Thursday, March 11, 2010

1988 – Shadow Line Saga

The Shadow Line Saga, created and edited by Archie Goodwin, was published under the Epic Comics imprinted between 1988 and 1990.  Archie Goodwin was tasked with creating The Shadowline Universe, a more mature, darker super-hero world. Shadowline was also meant to try to bring together some of Marvel’s Epic titles since they were creator owned and never really connected or crossed over.

From Goodwin’s Epic-Grams in May 1988:
“My original vision of Epic didn’t really include doing super hero comics. I felt we were around to break some new and different ground and Marvel had already proven that super hero comics could be done successfully and well. (…) And sometime in the midst of all this, I began to toy with the notion of the Shadow Line Saga. I thought I had it all reasonably well worked out in my head in late summer of ’86. Then I began to write and it was February of ’87 before the bible was done on the series. But I liked what I had. Super heroes I could live with … and enjoy."
 “The Shadow Dwellers. They were almost human. Their evolution paralleled ours, though they evolved swifter and a great deal better. But we evolved in greater numbers. Far greater numbers. Individually, they were superior but they were no match for the great tide of humankind that came in time to rule the Earth. So they became a shadow race, living among us, speaking our languages, but secretly, eternally apart. Sometimes as protectors, sometimes as predators. Over the centuries, they became the stuff of our legends and our myths. Sometimes heroes. Often monsters.”

The Shadow Line Saga launched with three titles all written by Dan Chichester and Margaret Clark and tightly interrelated in theme and continuity:

Doctor Zero #1
Art by Denys Cowan & Bill Sienkiewicz
The most powerful member of the mysterious Shadow Dweller race appears at the World Economic Summit as a super hero. Appearances can be deceiving.

Powerline #1
Art by David Ross & Bob McLeod
Two teenage Shadow Dwellers are thrown together amidst the fury of an ancient feud. United they find they possess the power to become what Doctor Zero only pretends to be.

St. George #1
Art by Klaus Janson
Michael Devlin, a Catholic priest, is recruited by a monastic order of Shadow Dwellers to battle injustice and carry on the mythos of St. George.

In an interview with comicsbulletin.com, D.G. Chichester tell us:
“So Archie [Goodwin] created all three concepts right off the bat. Not surprising at all, considering his creative output. He developed the overarching "bible" for the Shadows, as well as bibles for each of the individual titles. Everyone in the department knew he was working on this, and we knew we'd be charged with editing some combination of them -- but Margaret and I were literally floored when Archie out of the blue asked us to write all three. To this *day* I don't know why he did that. I should have probably asked him then, but I was caught between flattered and flabbergasted.
 
In any other context, Zero was the villain. In fact, in St. George, he *was* very much the villain! But in Zero's world, he was a focused individual trying to achieve his ends and in that context he was justified in everything he did.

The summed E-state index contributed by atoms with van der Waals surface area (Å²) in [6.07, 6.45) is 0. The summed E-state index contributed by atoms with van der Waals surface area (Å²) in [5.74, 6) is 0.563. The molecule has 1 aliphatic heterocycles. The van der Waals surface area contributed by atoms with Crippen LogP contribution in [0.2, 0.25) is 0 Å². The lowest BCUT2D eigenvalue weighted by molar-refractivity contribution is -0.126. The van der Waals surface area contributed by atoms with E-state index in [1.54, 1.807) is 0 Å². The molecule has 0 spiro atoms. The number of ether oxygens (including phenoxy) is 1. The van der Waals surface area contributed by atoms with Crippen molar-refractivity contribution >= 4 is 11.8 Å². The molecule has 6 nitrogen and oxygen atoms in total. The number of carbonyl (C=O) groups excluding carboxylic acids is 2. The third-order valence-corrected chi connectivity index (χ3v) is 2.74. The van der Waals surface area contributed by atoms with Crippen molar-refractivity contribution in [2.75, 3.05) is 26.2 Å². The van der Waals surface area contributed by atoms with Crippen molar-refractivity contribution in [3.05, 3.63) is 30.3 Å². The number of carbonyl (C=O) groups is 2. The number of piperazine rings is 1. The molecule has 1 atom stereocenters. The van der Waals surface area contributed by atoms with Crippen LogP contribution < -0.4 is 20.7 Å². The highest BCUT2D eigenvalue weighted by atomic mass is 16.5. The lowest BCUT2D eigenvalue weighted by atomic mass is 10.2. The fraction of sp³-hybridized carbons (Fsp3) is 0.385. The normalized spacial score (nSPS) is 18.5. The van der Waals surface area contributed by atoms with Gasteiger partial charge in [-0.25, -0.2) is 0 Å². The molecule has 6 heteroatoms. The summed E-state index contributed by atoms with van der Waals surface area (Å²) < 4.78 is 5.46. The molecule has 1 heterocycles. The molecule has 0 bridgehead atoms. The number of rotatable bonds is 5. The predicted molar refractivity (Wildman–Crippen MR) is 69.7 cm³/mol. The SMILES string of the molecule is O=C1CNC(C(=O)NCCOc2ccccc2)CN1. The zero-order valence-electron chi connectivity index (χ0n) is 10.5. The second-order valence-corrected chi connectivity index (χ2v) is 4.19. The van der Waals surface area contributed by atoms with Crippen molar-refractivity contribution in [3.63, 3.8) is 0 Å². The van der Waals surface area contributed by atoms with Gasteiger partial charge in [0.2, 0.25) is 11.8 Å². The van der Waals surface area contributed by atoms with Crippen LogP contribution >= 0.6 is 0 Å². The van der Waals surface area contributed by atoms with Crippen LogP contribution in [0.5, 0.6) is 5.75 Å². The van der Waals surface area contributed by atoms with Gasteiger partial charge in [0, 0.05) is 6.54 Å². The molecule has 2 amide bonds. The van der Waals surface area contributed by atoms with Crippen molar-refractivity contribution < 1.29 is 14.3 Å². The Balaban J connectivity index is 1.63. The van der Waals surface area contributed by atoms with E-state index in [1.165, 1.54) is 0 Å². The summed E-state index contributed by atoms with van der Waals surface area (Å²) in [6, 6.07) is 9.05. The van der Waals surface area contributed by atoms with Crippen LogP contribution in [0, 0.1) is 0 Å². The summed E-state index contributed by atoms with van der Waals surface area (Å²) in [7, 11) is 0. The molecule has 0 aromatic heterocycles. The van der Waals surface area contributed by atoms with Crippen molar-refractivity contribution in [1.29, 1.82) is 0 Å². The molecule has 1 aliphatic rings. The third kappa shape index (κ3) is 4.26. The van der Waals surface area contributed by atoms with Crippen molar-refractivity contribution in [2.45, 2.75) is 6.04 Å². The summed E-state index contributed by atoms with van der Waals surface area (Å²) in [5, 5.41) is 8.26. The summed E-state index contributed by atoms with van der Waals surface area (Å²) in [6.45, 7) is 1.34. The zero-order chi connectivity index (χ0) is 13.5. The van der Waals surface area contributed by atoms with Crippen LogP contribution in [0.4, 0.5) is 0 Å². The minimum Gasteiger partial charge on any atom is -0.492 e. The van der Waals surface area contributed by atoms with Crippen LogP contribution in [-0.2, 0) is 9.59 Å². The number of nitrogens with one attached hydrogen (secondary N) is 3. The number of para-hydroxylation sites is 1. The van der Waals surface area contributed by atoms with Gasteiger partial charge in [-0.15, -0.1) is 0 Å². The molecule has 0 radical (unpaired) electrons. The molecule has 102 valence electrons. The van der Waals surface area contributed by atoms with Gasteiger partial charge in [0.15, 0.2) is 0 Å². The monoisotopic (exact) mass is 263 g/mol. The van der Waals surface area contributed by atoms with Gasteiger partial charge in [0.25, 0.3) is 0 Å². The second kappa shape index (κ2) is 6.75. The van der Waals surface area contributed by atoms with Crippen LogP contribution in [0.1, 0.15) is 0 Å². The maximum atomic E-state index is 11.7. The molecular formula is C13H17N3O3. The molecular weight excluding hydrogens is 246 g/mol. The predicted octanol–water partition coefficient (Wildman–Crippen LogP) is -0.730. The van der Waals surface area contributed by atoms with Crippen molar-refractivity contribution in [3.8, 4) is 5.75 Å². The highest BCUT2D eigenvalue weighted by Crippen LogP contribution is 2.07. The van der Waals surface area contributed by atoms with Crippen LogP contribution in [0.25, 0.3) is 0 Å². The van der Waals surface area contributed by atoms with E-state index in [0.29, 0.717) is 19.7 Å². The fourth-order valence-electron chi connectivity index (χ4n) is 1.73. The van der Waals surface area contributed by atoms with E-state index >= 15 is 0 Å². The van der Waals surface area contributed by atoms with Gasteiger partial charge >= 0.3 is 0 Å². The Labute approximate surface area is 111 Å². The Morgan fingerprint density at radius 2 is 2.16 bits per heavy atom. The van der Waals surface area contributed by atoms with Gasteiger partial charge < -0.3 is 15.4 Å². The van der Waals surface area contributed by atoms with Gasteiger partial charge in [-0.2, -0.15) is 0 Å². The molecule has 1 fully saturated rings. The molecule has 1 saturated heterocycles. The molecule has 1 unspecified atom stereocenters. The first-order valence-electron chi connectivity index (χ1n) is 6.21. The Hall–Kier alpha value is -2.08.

Very often, in that kind of setup, the "main guy" ultimately has to become a weaker (read: nice guy) in order to finally win over the audience. We were trying to so immerse the audience in how Zero went about his ways that they would begin to appreciate him for what he was.
 
Showing the levels of manipulation and intrigue, and how they could be construed (and misconstrued) was an interesting challenge. I don't know that we *always* succeeded, but I like to think we hit more than we missed.”

While the Shadow Line titles stood out in terms of its art, showcasing talents like Kevin O'Neill, Bill Sienkiewicz, Gray Morrow, John Ridgeway, Denys Cowan, Dan Spiegle and Klaus Janson, shipping delays and lack of sales foretold the end. Goodwin convinced the Powers-That-Be at Marvel Comics to let the Shadow Line Saga end with some dignity.

Had this series made its debut five years later, it might have found the audience it needed to stay alive. Interestingly, a lot of the key ideas of this series would be seen in Jim Lee’s W.I.L.D.cats, who was provided some of the pencils for the last few issues of Critical Mass.

The only survivor of the Shadow Line universe was the villain known as Terror who had made St. Geroge’s life miserable. Terror developed into one of those anti-heroes who team-up with and fought against the likes of Wolverine, Punisher, and Daredevil.

3 comments:

  1. Thanks so much for this article. This was one of my favorite new comic worlds that came about in the 80s even though it didn't last all that long. Thanks to the mention in this article I'll have to check out W.I.L.D.cats for the first time.

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  2. You're more than welcome. Glad you liked it!

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  3. The nostalgia made me go back and pull my Doctor Zeros out of a longbox and re-read. You're right, the art was really quite good. I think I'd buy anything with a Janson or Sienkiewicz cover. Anyone have any idea of where to read a good Critical Mass synopsis - I'd like to get closure on the storyline.

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